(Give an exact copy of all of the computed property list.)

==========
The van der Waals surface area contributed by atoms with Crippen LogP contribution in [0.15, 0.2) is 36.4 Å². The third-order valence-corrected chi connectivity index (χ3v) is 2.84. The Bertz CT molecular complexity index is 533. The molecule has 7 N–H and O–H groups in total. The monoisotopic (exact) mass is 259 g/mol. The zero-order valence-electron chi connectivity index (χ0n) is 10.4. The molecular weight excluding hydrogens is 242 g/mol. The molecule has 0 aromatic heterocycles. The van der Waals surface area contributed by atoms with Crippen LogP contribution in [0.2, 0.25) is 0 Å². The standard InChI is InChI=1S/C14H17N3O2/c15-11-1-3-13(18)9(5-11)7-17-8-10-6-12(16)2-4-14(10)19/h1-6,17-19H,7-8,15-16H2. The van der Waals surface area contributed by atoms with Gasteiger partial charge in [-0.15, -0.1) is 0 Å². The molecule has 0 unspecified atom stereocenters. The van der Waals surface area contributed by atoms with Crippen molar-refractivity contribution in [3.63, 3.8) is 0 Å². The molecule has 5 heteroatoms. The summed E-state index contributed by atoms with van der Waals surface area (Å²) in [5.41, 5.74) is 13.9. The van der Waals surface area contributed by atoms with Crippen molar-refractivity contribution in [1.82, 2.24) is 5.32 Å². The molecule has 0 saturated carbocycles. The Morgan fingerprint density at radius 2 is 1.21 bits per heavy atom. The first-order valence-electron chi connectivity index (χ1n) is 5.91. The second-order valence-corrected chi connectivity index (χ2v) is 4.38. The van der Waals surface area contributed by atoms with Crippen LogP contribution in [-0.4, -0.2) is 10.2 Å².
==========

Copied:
The van der Waals surface area contributed by atoms with Crippen LogP contribution in [0.15, 0.2) is 36.4 Å². The third-order valence-corrected chi connectivity index (χ3v) is 2.84. The Bertz CT molecular complexity index is 533. The molecule has 7 N–H and O–H groups in total. The monoisotopic (exact) mass is 259 g/mol. The zero-order valence-electron chi connectivity index (χ0n) is 10.4. The molecular weight excluding hydrogens is 242 g/mol. The molecule has 0 aromatic heterocycles. The van der Waals surface area contributed by atoms with Crippen LogP contribution in [0.2, 0.25) is 0 Å². The standard InChI is InChI=1S/C14H17N3O2/c15-11-1-3-13(18)9(5-11)7-17-8-10-6-12(16)2-4-14(10)19/h1-6,17-19H,7-8,15-16H2. The van der Waals surface area contributed by atoms with Gasteiger partial charge in [-0.15, -0.1) is 0 Å². The molecule has 0 unspecified atom stereocenters. The van der Waals surface area contributed by atoms with Crippen molar-refractivity contribution in [3.63, 3.8) is 0 Å². The molecule has 5 heteroatoms. The summed E-state index contributed by atoms with van der Waals surface area (Å²) in [5.41, 5.74) is 13.9. The van der Waals surface area contributed by atoms with Crippen molar-refractivity contribution in [1.82, 2.24) is 5.32 Å². The molecule has 0 saturated carbocycles. The Morgan fingerprint density at radius 2 is 1.21 bits per heavy atom. The first-order valence-electron chi connectivity index (χ1n) is 5.91. The second-order valence-corrected chi connectivity index (χ2v) is 4.38. The van der Waals surface area contributed by atoms with Crippen LogP contribution in [-0.4, -0.2) is 10.2 Å².